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Dress in yellow embroidered voile by Biba.

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Transparent black and white spotted dress from Biba. Shoes by Ronald Keith.

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Tight waist-skimming jacket and knee length skirt in yellow crepe by Foale and Tuffin. Orange shoes by Elliotts.

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Flocked yellow full-skirted Dacron dress by Shelana.

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Romantic white lawn dress by Gina Fratini.  Silver shoes by Dolcis.


Clothes to Have a Fight In

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Black gabardine raincoat by Foale and Tuffin. Black suede double strapped boots from Russell & Bromley. Rainbow striped sweater by Stirling Cooper.

Reasons why Vanity Fair is one of the best fashion magazines ever #29847: A fashion editorial inspired by a fighting couple, photographed by Saul Leiter…

Scanned by Miss Peelpants from Vanity Fair, January 1971.

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Maroon jersey coat and plaid skirt by Stirling Cooper. Sweater by Sonia Rykiel for Browns. Boots by Elliott’s.

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Brown beige and orange flecked wool gauchos worn with thick brown shetland sweater, leather studded belt and appliqued bag all from Feathers. Cap from Way In.

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Brown and beige tweed suit with Borg trims by Mansfield. Floppy woolly hat from Browns. Brown suede shoes by Pedro Garcia for Jack Hinton.

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Midi skirt and matching muffler by Maxwell Croft. Brown polo necked sweater by Sonia Rykiel from Browns. Dark brown leather boots by Chelsea Cobbler.


Come Up and See Me Sometime

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FRONT: Granny vest-slip in pink rayon stockinette, by Walker Reid, 11s. 6d.; Persian love-ring by Corocraft, 7s. 6d.; opera-length pearl strand by Corocraft, 9s. 6d.; hairslide from a selection by Adrien Mann. LEFT TO RIGHT: Art Nouveau print slip in chocolate and black by Biba, 28s. 6d. Southern-belle lace-trimmed dressing gown by Angela Gore, 15 gns.; satin bra by Emmanuelle Khanh, 89s. 6d.; little boy boxer shorts by Etam, 5s. 11d.; silver buckle bracelet by Corocraft, 31s. 6d. Black satin smoking jacket with gold facings by Bus Stop, approx. 5 gns.; see-thru tulle bra by Emmanuelle Khanh, 55s.; black oval ring by Adrien Mann, 22s. 6d. Baby blue nylon nightie with high gathered waist at Separates Centre, 22s. 6d.; silver bracelet by Maxine Northwood, 35s. Black jersey-crêpe dressy-coat with spotted cummerbund sash and cuffs by Foale & Tuffin, 131 gns.; jet strand necklace at Fenwick’s, 21s.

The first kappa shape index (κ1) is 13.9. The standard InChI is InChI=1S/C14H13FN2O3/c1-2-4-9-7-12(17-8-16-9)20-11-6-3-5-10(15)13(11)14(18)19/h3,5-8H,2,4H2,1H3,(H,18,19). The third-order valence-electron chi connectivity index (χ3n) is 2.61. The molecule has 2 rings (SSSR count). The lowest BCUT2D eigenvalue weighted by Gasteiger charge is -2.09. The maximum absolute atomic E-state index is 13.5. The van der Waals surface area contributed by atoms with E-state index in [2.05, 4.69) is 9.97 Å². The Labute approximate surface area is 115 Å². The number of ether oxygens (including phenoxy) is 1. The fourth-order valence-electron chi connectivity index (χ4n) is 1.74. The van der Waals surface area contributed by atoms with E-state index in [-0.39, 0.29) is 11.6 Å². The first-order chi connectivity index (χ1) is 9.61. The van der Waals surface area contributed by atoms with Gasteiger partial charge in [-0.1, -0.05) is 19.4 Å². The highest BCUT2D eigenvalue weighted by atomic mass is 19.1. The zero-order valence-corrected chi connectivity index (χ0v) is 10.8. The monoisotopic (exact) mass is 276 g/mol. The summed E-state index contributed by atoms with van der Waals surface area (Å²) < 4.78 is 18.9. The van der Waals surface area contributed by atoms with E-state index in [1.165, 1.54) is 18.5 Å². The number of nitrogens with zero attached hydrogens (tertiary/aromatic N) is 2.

… I’m always at home … it’s such a bore going out when there are such fabulous slink-at-home clothes … well, I mean … who wants to get oyster-satin wet? I’ll just cuddle up in a clutch-close wrap in front of the fire… and sling on a few jewels, and how’s about it, pal-sie ? See you soon soon…

Illustrated by Philip Castle.

Scanned by Miss Peelpants from Honey Magazine, November 1968.

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LEFT TO RIGHT: Taj Mahal print hall-slip by Warners. 23s. lid.: relax-line bra by Lovable. 9s. 11d.: strands of jet beads by Fenwicks, 21s. each. Play-around coat•dress in pink satin by Bus Stop. 89s. 6d.; jewelled cross brooch by Paul Stephens. 15s.60. Sail-away lounging pyjamas in white rayon jersey by Foale & Tuffin. 12gns.; Maltese cross by Corocraft, 37s. 6d: black oval ring by Adrian Mann. 22s. 6d.: wide silver bracelet by Adrian Mann, 57s. 6d. Velvet print lounging gown with satin trim by Angela Gore. 12 gns. Jean Harlow nightie with pin-tucked bodice in powder blue by Walker Reid, 43s. 6d. At Home gown in oyster satin, 96s. 2d.; matching bra, 41s. 10d.: matching little•boy pants, 51s. 4d. All by Alice Pollock FRONT: Casual nothing while stretch lace bra by Biba. 21s.: white stretch lace bikini pants by Etam, 4s.11d.; oval hair slide from Harrod’s Way In. 7s.60.: hoop ear-rings by Corocraft, 15s. 6d.; armful of narrow gilt bangles by Paul Stephens. 27s. 6d. each.